Fertiliser… it’s all in the numbers!
Fertiliser… it’s all in the numbers!
What many of us do is take a look at our garden… the lawn, a shrub or two, or those favourite roses and think to ourselves… ‘What we need to do is apply some fertiliser’.
So we trot off to our local Mica and go along the shelves until we see the label we are looking for… and it contains the magic word… ‘ROSES’ or ‘LAWN’.
We make the purchase, lug the bag home, and spread the content where we think the plants need some help.
Not that keen gardeners would ever do that, but then this article is aimed more at the casual gardener. So, read on…
Every bag of fertiliser has a series of numbers prominently displayed. They will be 3:1:5, or 10:10:10, or 6:5:1 and they represent the following three elements (and in this order):
- Nitrogen (chemical symbol N)
- Phosphate (P2O5) (chemical symbol P)
- Potassium (chemical symbol K)
So what does each one do?
- Is for growth of foliage
- Helps grow lush, tender, green leaves (or grass blades)
- Might be needed if there is a presence of yellow-green foliage and little or no growth
- Is an element that flushes through the soil easily so follow-up treatments might be necessary.
- Is for root growth
- Is for faster maturity of plants
- Is for the development of flowers, fruits, seeds
- Lasts long in soil, but if you see leaves starting to get a purplish discolouration or the plant displays slow or stunted growth, it might need some phosphate
- Is for greater vigour to tolerate changing weather conditions (important in these times of climate change
- Is for helping plants combat disease better
- Is for helping the plant to make food
- Is for stronger stems and cell wall structures
- Is needed to prevent slow growth and weak stems; like Nitrogen it leaches from the soil but not as quickly, so repeat treatment every so often
An easy way to remember the order is ‘up [foliage], down [roots], all around’.
It’s in the bag
Fertiliser comprises the active ingredients (N, P, K) and a filler, usually sand or granular limestone, that helps ensure an even distribution. The N, P, K figures are percentages. So an all-purpose fertiliser is referred to as 10:10:10. This is a balanced blend of equal portions of N, P, and K. If you purchased a 5kg bag, 500g (or 10%) would be nitrogen, 500g would be phosphates, and 500g would be potassium. The remaining 70% (3.5kg) is the filler.
The figure in brackets after the three main figures is the percentage of the contents of the bag that are the active ingredients; essentially, its concentration, so the higher the number, the stronger the mix. A 10:10:10 (20) is stronger than a 10:10:10 (15) mix.
The letters SR after the numbers mean Slow Release, so instead of being instantly available to the plant (possibly damaging it) the fertiliser is released to the plant evenly over a period of time. This means it lasts longer and you don’t need to reapply it so soon, and can apply it at less frequent intervals.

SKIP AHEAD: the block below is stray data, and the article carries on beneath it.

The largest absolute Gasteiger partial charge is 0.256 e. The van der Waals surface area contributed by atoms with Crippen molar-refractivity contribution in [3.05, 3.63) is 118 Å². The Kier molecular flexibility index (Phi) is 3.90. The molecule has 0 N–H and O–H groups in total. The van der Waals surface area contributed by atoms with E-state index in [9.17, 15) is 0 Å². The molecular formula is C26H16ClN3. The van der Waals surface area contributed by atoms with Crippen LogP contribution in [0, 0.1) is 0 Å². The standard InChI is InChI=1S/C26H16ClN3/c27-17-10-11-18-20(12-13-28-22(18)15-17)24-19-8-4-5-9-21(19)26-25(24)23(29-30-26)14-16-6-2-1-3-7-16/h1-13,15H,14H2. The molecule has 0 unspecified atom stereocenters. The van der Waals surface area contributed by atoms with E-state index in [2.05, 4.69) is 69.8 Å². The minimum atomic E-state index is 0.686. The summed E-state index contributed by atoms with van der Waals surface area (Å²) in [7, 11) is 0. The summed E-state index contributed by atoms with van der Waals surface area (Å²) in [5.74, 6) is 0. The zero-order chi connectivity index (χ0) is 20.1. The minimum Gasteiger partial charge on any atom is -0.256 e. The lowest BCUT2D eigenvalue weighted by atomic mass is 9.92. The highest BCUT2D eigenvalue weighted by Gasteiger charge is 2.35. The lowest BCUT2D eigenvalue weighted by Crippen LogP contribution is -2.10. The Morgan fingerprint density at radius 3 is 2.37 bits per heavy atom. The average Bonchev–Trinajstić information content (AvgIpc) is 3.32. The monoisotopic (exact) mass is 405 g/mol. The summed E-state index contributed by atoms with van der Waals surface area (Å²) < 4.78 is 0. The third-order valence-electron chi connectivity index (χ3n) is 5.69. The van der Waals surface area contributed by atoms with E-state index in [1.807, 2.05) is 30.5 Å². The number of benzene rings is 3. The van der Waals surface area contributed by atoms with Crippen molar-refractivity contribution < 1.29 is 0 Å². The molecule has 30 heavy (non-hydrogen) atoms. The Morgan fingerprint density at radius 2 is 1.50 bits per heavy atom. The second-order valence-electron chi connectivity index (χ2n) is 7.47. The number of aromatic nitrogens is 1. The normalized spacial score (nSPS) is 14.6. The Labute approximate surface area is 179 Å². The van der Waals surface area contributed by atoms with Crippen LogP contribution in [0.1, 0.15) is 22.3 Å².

Organic or inorganic?
The fertilisers we have dealt with above are inorganic – in other words, chemical – and are formulated accurately giving the gardener great control over exactly what they are putting on the plants. Organic fertilisers often include micro elements, which result in a more balanced diet for plants. Some authorities maintain that regular application of organic fertilisers will result in healthier plants overall.
Read the instructions… more is not better
Nitrogen, for instance, can burn a plant if applied without being watered in, or if applied in too great a quantity, so make sure before applying any fertiliser that you read the instructions and follow them carefully.
Experienced gardeners and experts can often take one look at a garden and its plants and know exactly what has to be applied, where and in what strength. For the rest of us, a soil test can be a good idea. It will provide a wealth of information about your garden’s soil – or possibly soils, allowing you to make informed decisions as to what to apply, where.
Spread a little fertiliser
For fertiliser to do its job properly, it needs be spread properly, and one of the best ways is with a spreader, which you simply load up and push along the ground. Just make sure that any lumps of fertiliser are broken down beforehand so that you get the spread you want.
Here’s a tip… before spreading fertiliser over a large area, mix in a couple of handfuls of flour in with the fertiliser. As you spread it, the flour will leave a white trail so you can easily see where you have been. When the fertiliser is watered in, the white flour trails will disappear.
- An assortment of fertilisers. As you can see, each one has a different formulation and is designed for a different purpose.
- This sort of spreader allows you to distribute the fertiliser evenly. Just make sure that any lumps in the hopper have been broken down beforehand. A caution: For safety’s sake, before spreading fertiliser, remove pets from the area – such as this tortoise – so that they do not inadvertently ingest any of the material. They can be returned once the fertiliser has been well watered in.